Money matters in business, but your customers matter more. They are the reason you’re even in business. Look at it this way. Every company, big, small or medium, is constantly working towards winning over clients. In order to win yours over, you must invest enough time to understand how they work, learn their issues and establish a meaningful relationship. This is where buyer persona (also known as a customer profile) comes in!
”A buyer persona is a research-based profile that depicts a target customer. Buyer personas describe who your ideal customers are, what their days are like, the challenges they face and how they make decisions…It’s common to have multiple buyer personas for a business (and) each individual involved in that decision is a separate persona. They'll have different criteria for evaluating your product, and you'll need different strategies to address those needs."Amy WrightSocial Media Today
Take care not to confuse customer persona for a target market. Though quite similar, they have their differences. Your target market is the overview of the variety of customers whose problem your business aims to solve. A persona focuses on the traits of a specific ideal type of customer for your business. The persona is purely fictional although it could be based on a mix of traits from people you have associated with in business.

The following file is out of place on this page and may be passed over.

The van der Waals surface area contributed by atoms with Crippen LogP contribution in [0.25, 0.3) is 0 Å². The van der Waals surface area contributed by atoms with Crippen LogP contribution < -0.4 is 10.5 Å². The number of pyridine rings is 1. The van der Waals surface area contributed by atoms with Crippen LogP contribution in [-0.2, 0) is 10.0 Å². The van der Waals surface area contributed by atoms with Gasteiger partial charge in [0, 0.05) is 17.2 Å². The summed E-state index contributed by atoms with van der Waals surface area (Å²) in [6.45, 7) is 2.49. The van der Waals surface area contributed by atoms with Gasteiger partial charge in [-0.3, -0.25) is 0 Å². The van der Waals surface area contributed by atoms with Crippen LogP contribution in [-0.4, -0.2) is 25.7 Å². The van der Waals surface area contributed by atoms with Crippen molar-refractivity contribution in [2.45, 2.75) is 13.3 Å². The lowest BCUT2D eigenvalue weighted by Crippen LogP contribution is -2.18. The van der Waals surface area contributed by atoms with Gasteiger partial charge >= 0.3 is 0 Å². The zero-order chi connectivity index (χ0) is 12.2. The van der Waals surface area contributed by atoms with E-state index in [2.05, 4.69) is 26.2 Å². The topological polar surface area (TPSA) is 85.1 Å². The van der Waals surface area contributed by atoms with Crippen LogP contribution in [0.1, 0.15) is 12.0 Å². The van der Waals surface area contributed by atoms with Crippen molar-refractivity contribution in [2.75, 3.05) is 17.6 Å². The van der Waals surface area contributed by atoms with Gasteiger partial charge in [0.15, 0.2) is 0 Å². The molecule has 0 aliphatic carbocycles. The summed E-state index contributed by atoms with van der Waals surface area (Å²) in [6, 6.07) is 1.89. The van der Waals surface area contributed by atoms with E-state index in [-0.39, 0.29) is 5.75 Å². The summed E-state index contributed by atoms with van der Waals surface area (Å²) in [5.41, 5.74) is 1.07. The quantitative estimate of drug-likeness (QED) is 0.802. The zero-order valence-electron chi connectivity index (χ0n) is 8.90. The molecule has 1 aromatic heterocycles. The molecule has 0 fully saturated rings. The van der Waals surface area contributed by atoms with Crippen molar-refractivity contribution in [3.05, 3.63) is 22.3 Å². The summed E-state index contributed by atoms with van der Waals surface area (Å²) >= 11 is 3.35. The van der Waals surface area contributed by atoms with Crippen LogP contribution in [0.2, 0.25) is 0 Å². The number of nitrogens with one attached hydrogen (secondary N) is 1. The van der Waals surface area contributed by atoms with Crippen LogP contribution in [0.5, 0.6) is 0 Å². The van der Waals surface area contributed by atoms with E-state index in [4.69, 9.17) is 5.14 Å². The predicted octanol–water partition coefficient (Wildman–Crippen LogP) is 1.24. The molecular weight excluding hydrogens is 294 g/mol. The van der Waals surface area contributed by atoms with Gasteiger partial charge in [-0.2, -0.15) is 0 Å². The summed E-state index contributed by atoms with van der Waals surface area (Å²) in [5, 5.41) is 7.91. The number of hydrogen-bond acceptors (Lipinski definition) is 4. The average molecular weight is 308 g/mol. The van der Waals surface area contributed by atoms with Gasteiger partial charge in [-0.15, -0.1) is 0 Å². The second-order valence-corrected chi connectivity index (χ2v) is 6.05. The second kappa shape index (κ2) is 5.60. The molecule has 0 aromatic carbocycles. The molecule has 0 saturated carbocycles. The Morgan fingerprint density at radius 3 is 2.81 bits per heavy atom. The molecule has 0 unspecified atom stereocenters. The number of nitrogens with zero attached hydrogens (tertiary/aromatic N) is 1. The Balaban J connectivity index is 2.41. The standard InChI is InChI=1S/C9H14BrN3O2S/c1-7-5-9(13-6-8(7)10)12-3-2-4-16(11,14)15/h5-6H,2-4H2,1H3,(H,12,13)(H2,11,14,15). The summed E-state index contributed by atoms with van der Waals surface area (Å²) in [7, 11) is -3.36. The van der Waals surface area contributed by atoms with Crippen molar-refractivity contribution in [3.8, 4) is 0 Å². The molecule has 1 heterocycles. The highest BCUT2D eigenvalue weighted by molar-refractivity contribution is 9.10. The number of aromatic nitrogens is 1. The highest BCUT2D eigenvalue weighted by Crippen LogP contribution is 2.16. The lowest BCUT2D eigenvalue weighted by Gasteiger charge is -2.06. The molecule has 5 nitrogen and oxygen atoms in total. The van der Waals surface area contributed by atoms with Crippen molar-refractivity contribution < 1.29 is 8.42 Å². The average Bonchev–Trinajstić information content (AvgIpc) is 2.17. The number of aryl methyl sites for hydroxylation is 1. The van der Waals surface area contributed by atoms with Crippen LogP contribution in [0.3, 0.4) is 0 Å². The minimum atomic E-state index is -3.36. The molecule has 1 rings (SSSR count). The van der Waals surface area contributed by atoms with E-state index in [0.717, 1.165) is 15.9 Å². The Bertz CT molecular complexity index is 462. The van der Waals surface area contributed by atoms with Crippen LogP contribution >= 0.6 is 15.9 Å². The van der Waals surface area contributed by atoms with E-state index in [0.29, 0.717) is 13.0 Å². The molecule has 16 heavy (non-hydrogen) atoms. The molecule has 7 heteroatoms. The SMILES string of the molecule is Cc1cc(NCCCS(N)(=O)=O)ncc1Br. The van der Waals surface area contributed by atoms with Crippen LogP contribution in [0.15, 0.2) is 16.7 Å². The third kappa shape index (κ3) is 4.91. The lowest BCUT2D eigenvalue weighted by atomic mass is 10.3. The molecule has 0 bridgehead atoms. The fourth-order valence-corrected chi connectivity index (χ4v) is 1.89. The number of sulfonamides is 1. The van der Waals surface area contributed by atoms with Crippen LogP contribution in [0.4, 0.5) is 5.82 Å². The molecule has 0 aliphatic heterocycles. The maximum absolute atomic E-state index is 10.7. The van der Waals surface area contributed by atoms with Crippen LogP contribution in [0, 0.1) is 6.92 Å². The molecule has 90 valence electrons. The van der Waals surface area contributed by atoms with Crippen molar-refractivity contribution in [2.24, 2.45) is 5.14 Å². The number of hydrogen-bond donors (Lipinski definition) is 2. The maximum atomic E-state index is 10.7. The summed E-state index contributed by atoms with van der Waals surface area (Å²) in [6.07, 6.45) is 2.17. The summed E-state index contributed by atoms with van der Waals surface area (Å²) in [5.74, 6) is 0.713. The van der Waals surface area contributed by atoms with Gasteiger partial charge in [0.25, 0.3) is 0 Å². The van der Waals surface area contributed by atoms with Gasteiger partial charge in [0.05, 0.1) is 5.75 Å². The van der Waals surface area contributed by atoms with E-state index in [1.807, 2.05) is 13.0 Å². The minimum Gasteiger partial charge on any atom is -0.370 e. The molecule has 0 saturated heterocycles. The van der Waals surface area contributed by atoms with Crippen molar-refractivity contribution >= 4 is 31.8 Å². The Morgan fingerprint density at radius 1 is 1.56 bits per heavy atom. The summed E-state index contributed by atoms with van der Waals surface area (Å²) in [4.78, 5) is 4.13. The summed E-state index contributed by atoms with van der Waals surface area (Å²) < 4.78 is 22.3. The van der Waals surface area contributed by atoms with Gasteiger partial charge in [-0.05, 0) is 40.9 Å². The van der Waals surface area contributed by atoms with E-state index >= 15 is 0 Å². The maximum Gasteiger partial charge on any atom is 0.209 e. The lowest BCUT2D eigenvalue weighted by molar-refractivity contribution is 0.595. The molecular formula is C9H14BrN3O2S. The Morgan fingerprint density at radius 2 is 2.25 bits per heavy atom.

Even so, you can still have more than one persona. Especially when your business deals in more than one product targeting different audiences. However, the persona must be relevant to what you’re selling and should be integrated in your marketing strategy.
Why a buyer persona matters.
Developing a customer persona helps you to:
- Deduce where your client’s pain points are and find the best solution to address them
- Have a deeper understanding of what your client needs and strive to achieve maximum client satisfaction
- Build a rapport with your customers because you understand them
- Improve the product development process because you will be aware of which areas to improve on
- Become aware of which projects and campaigns the company should financially invest in
- Acquire new customers with a clear acquisition strategy
- Improve your overall conversion rates
There are different buyer persona templates you could follow. In general it should include: demographic details, pain points, goals, behaviours and buying patterns. Take Kapu Digital for example, we have different clients from diverse industries. Check out our sample buyer persona.
Elements of a Buyer Persona.
This comprises of both qualitative and quantitative data about your buyer. In other words, it refers to the basic information that just barely scratches the surface. However, remember to stick to only the information that is relevant to the buying process.
Drivers and motivators
Motivators are useful in discovering what your persona considers important. Drivers also indicate what they are more likely to prioritize. This could prove useful in packaging your product in a way that would instantly feel relevant to your buyers without much persuasion.